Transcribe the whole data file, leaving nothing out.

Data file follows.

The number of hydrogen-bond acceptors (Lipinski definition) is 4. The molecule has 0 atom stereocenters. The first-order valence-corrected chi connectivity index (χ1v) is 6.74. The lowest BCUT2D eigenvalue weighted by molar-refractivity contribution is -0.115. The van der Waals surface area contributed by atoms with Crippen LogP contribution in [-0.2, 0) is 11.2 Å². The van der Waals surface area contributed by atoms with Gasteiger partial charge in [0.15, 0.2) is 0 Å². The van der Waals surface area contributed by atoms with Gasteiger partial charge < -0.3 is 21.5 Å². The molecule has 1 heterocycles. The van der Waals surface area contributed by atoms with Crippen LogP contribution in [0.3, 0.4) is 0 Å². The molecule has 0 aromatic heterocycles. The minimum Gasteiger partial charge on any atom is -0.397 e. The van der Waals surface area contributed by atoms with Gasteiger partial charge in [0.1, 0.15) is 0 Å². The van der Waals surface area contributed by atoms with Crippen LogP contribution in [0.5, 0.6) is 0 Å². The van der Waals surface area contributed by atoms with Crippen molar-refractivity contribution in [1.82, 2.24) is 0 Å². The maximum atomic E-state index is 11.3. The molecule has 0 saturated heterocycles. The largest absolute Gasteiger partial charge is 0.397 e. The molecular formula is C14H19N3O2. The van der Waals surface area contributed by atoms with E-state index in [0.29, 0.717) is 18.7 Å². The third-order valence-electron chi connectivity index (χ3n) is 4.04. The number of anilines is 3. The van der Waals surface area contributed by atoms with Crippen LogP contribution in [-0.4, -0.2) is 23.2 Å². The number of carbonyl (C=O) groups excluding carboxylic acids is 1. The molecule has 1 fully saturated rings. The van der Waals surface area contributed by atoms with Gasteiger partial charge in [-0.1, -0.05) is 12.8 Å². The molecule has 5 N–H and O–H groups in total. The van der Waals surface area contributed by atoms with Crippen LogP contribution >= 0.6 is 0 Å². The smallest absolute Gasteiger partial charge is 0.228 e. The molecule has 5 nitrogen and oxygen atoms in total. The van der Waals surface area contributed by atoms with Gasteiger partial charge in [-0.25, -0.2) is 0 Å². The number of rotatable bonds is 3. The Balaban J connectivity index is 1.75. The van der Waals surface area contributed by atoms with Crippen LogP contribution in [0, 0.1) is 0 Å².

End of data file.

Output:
The number of hydrogen-bond acceptors (Lipinski definition) is 4. The molecule has 0 atom stereocenters. The first-order valence-corrected chi connectivity index (χ1v) is 6.74. The lowest BCUT2D eigenvalue weighted by molar-refractivity contribution is -0.115. The van der Waals surface area contributed by atoms with Crippen LogP contribution in [-0.2, 0) is 11.2 Å². The van der Waals surface area contributed by atoms with Gasteiger partial charge in [0.15, 0.2) is 0 Å². The van der Waals surface area contributed by atoms with Gasteiger partial charge < -0.3 is 21.5 Å². The molecule has 1 heterocycles. The van der Waals surface area contributed by atoms with Crippen LogP contribution in [0.3, 0.4) is 0 Å². The molecule has 0 aromatic heterocycles. The minimum Gasteiger partial charge on any atom is -0.397 e. The van der Waals surface area contributed by atoms with Gasteiger partial charge in [0.1, 0.15) is 0 Å². The van der Waals surface area contributed by atoms with Crippen LogP contribution in [0.5, 0.6) is 0 Å². The van der Waals surface area contributed by atoms with Crippen molar-refractivity contribution in [1.82, 2.24) is 0 Å². The maximum atomic E-state index is 11.3. The molecule has 0 saturated heterocycles. The largest absolute Gasteiger partial charge is 0.397 e. The molecular formula is C14H19N3O2. The van der Waals surface area contributed by atoms with E-state index in [0.29, 0.717) is 18.7 Å². The third-order valence-electron chi connectivity index (χ3n) is 4.04. The number of anilines is 3. The van der Waals surface area contributed by atoms with Crippen LogP contribution in [-0.4, -0.2) is 23.2 Å². The number of carbonyl (C=O) groups excluding carboxylic acids is 1. The molecule has 1 fully saturated rings. The van der Waals surface area contributed by atoms with Gasteiger partial charge in [-0.1, -0.05) is 12.8 Å². The molecule has 5 N–H and O–H groups in total. The van der Waals surface area contributed by atoms with Crippen LogP contribution >= 0.6 is 0 Å². The smallest absolute Gasteiger partial charge is 0.228 e. The molecule has 5 nitrogen and oxygen atoms in total. The van der Waals surface area contributed by atoms with Gasteiger partial charge in [-0.25, -0.2) is 0 Å². The number of rotatable bonds is 3. The Balaban J connectivity index is 1.75. The van der Waals surface area contributed by atoms with Crippen LogP contribution in [0, 0.1) is 0 Å².